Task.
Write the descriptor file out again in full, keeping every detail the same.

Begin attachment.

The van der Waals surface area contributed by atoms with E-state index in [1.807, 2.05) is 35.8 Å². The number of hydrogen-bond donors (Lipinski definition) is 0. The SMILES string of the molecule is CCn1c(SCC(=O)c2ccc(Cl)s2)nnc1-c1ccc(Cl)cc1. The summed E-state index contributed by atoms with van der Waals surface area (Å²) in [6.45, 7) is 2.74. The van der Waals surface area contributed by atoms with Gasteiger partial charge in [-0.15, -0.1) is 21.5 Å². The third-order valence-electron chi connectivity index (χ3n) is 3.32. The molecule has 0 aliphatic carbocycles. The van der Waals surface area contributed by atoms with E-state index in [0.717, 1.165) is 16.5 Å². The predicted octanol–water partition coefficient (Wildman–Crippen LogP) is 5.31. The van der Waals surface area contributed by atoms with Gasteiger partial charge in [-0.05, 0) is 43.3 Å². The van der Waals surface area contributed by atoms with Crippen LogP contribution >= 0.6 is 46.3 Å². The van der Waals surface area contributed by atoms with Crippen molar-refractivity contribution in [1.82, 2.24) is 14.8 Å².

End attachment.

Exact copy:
The van der Waals surface area contributed by atoms with E-state index in [1.807, 2.05) is 35.8 Å². The number of hydrogen-bond donors (Lipinski definition) is 0. The SMILES string of the molecule is CCn1c(SCC(=O)c2ccc(Cl)s2)nnc1-c1ccc(Cl)cc1. The summed E-state index contributed by atoms with van der Waals surface area (Å²) in [6.45, 7) is 2.74. The van der Waals surface area contributed by atoms with Gasteiger partial charge in [-0.15, -0.1) is 21.5 Å². The third-order valence-electron chi connectivity index (χ3n) is 3.32. The molecule has 0 aliphatic carbocycles. The van der Waals surface area contributed by atoms with E-state index in [0.717, 1.165) is 16.5 Å². The predicted octanol–water partition coefficient (Wildman–Crippen LogP) is 5.31. The van der Waals surface area contributed by atoms with Gasteiger partial charge in [-0.05, 0) is 43.3 Å². The van der Waals surface area contributed by atoms with Crippen LogP contribution >= 0.6 is 46.3 Å². The van der Waals surface area contributed by atoms with Crippen molar-refractivity contribution in [1.82, 2.24) is 14.8 Å².